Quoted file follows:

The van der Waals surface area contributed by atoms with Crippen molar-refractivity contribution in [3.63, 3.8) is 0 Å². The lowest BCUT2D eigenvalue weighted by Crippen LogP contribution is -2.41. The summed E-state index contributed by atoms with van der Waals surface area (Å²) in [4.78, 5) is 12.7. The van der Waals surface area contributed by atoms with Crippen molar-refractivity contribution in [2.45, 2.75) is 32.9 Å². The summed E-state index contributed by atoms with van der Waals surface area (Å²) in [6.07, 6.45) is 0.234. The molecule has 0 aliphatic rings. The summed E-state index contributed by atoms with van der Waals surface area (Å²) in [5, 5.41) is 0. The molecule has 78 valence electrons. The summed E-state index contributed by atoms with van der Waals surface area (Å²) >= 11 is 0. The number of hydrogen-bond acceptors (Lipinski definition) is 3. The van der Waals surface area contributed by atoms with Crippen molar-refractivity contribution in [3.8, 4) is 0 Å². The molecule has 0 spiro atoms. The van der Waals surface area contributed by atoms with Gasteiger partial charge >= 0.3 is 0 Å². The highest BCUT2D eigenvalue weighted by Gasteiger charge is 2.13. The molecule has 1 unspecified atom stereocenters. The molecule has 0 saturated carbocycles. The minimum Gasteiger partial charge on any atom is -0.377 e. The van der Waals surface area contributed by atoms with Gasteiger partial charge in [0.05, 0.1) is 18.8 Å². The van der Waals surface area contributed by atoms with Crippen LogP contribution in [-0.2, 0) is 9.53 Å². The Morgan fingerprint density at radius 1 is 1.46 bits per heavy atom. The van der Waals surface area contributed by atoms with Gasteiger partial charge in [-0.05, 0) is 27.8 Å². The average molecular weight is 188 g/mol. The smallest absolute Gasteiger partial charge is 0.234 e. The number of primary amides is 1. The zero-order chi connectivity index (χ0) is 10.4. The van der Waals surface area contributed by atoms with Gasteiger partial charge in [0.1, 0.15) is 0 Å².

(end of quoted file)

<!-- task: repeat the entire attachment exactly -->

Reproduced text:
The van der Waals surface area contributed by atoms with Crippen molar-refractivity contribution in [3.63, 3.8) is 0 Å². The lowest BCUT2D eigenvalue weighted by Crippen LogP contribution is -2.41. The summed E-state index contributed by atoms with van der Waals surface area (Å²) in [4.78, 5) is 12.7. The van der Waals surface area contributed by atoms with Crippen molar-refractivity contribution in [2.45, 2.75) is 32.9 Å². The summed E-state index contributed by atoms with van der Waals surface area (Å²) in [6.07, 6.45) is 0.234. The molecule has 0 aliphatic rings. The summed E-state index contributed by atoms with van der Waals surface area (Å²) in [5, 5.41) is 0. The molecule has 78 valence electrons. The summed E-state index contributed by atoms with van der Waals surface area (Å²) >= 11 is 0. The number of hydrogen-bond acceptors (Lipinski definition) is 3. The van der Waals surface area contributed by atoms with Crippen molar-refractivity contribution in [3.8, 4) is 0 Å². The molecule has 0 spiro atoms. The van der Waals surface area contributed by atoms with Gasteiger partial charge >= 0.3 is 0 Å². The highest BCUT2D eigenvalue weighted by Gasteiger charge is 2.13. The molecule has 1 unspecified atom stereocenters. The molecule has 0 saturated carbocycles. The minimum Gasteiger partial charge on any atom is -0.377 e. The van der Waals surface area contributed by atoms with Gasteiger partial charge in [0.05, 0.1) is 18.8 Å². The van der Waals surface area contributed by atoms with Crippen LogP contribution in [-0.2, 0) is 9.53 Å². The Morgan fingerprint density at radius 1 is 1.46 bits per heavy atom. The van der Waals surface area contributed by atoms with Gasteiger partial charge in [-0.05, 0) is 27.8 Å². The average molecular weight is 188 g/mol. The smallest absolute Gasteiger partial charge is 0.234 e. The number of primary amides is 1. The zero-order chi connectivity index (χ0) is 10.4. The van der Waals surface area contributed by atoms with Gasteiger partial charge in [0.1, 0.15) is 0 Å².